For the East End’s Native people — who populated this land long before settlers arrived and drove them away in the 17th century — Thanksgiving is many things at once. It’s an opportunity to come together and celebrate the harvest, yes. But it’s also a moment to mourn and honor ancestors and grapple with the complicated legacy of the past.
Autumn Rose Williams has thought about it a lot. Born and raised on the Shinnecock Indian Reservation in Southampton, Williams went to the Ross School in East Hampton and Virginia Commonwealth University, then worked at the Peconic Land Trust and as director of communications for the Shinnecock Nation. This May, she moved to Washington D.C., where she works as a communications coordinator for the Administration for Native Americans.
During her reign as Miss Native USA in 2017 and 2018, Williams had the opportunity to learn from tribal leaders across the country, supporting the water protectors at Standing Rock in South Dakota and visiting the Mashpee Wampanoag people, descendents of the tribe involved in the first Thanksgiving in 1621.
She spoke earlier this month about Thanksgiving from the indigenous perspective, why she celebrates two holidays in the month of November and her favorite food and memories of the season.
How do you and other Shinnecock families celebrate Thanksgiving?
On Shinnecock, we have two Thanksgivings. The Thursday before the official holiday in the U.S., the tribe always hosts a community dinner at the Shinnecock Commuity Center, which we call Nunnowa, which is the Shinnecock word for harvest time. Growing up, I always went to that community Thanksgiving, and that was a ton of fun. We would eat traditional Shinnecock foods, like succotash and samp, which is a type of stew that we eat made of hominy and corn. We’d also have the Shinnecock drum group, the Young Blood Singers, do dances, and we’d hear from elders.
Most recently, there have been vendors there, people who make traditional jewelry or wampum, if you want to buy any of that. We also use the time to educate people. This year was a census year, so at last year’s gathering we had a census table to ensure the community had an accurate count.
We do a lot of singing, and we have community call and response dances.With the pandemic still going on, this year I don’t think we’ll have the large gathering we’ve always had.
Why do you think it’s important for Native people, and the Shinnecock Nation in particular, to celebrate at this time of the year, even as many Native people have complicated feelings about the traditional Thanksgiving holiday?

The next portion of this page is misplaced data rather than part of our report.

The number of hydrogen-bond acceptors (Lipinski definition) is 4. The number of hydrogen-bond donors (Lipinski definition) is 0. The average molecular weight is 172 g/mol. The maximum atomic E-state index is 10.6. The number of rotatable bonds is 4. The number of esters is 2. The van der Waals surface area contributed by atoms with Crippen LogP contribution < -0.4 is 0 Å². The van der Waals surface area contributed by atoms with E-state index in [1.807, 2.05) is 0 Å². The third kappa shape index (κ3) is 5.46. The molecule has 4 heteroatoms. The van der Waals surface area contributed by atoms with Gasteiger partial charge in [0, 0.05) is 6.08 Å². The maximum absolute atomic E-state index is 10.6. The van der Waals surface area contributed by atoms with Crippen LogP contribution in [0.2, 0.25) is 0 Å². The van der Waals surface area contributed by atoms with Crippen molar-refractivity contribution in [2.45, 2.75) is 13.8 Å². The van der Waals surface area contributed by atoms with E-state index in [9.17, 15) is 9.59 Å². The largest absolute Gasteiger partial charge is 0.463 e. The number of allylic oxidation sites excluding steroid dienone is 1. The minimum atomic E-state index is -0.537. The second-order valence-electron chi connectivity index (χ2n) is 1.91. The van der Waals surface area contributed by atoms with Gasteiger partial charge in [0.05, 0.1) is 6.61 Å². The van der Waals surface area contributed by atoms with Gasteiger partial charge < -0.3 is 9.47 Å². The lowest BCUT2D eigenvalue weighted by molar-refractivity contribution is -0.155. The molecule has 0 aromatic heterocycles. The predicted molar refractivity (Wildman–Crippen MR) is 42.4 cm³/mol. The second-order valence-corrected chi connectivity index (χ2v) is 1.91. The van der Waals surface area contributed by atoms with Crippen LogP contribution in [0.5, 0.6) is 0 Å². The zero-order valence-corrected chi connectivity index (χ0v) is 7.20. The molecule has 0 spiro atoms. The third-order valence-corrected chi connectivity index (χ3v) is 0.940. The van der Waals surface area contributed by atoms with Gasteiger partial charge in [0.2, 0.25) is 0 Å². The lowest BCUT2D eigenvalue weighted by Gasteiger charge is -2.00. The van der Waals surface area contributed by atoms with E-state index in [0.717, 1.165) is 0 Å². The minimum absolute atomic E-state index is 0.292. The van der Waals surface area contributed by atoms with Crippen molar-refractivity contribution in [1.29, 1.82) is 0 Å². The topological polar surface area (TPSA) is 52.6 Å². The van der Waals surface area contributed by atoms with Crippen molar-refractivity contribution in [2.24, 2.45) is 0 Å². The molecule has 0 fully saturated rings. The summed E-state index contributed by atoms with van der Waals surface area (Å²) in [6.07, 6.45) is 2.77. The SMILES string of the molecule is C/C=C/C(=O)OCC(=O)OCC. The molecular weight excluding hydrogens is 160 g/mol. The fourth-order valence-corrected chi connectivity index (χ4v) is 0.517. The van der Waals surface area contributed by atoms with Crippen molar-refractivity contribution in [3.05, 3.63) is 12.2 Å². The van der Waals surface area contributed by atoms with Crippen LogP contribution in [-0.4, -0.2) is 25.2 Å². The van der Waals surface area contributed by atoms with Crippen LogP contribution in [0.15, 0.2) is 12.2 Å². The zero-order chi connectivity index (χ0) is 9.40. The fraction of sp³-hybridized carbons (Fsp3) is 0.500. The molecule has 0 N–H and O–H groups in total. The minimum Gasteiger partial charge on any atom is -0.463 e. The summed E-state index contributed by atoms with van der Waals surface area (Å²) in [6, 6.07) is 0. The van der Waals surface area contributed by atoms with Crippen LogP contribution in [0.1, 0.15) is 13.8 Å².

As Shinnecock people, we celebrate the different seasons, and each time period of the year has a different meaning. During fall, that’s when you gather all the work you did over the summer to yield a harvest, so you celebrate that time. Each tribe calls it something different. When I was Miss Native USA, we were highlighting the Wampanoag people in Massachusettts, who had the first Thanksgiving. When we think about Thanksgiving as we’re taught in school, we don’t learn about what that experience was, and who were the indigenous people who had that interaction [with the white settlers].
Thanksgiving is seen as a day of mourning, but it’s also still celebrated in the way we celebrate today. We think about coming together with loved ones and sharing a meal and having time to spend with loved ones and be grateful. I think that’s a beautiful message of Thanksgiving and I don’t think there’s anything wrong with celebrating it in that way. That’s one thing I learned when I went to the Wampanoag celebration; they still have Thanksgiving and recognize the true meaning.
In the present day, it’s really about de-colonizing the holiday, in the sense of bringing the full understanding of it back to the picture. The first Thanksgiving [in 1621], it was actually the European settlers celebrating their harvest, and that they were able to survive. They were celebrating and would put gunshots into the air, and the Wampanoag people were hunting nearby and heard the gunshots, and they came to see if anything was wrong. They weren’t originally invited.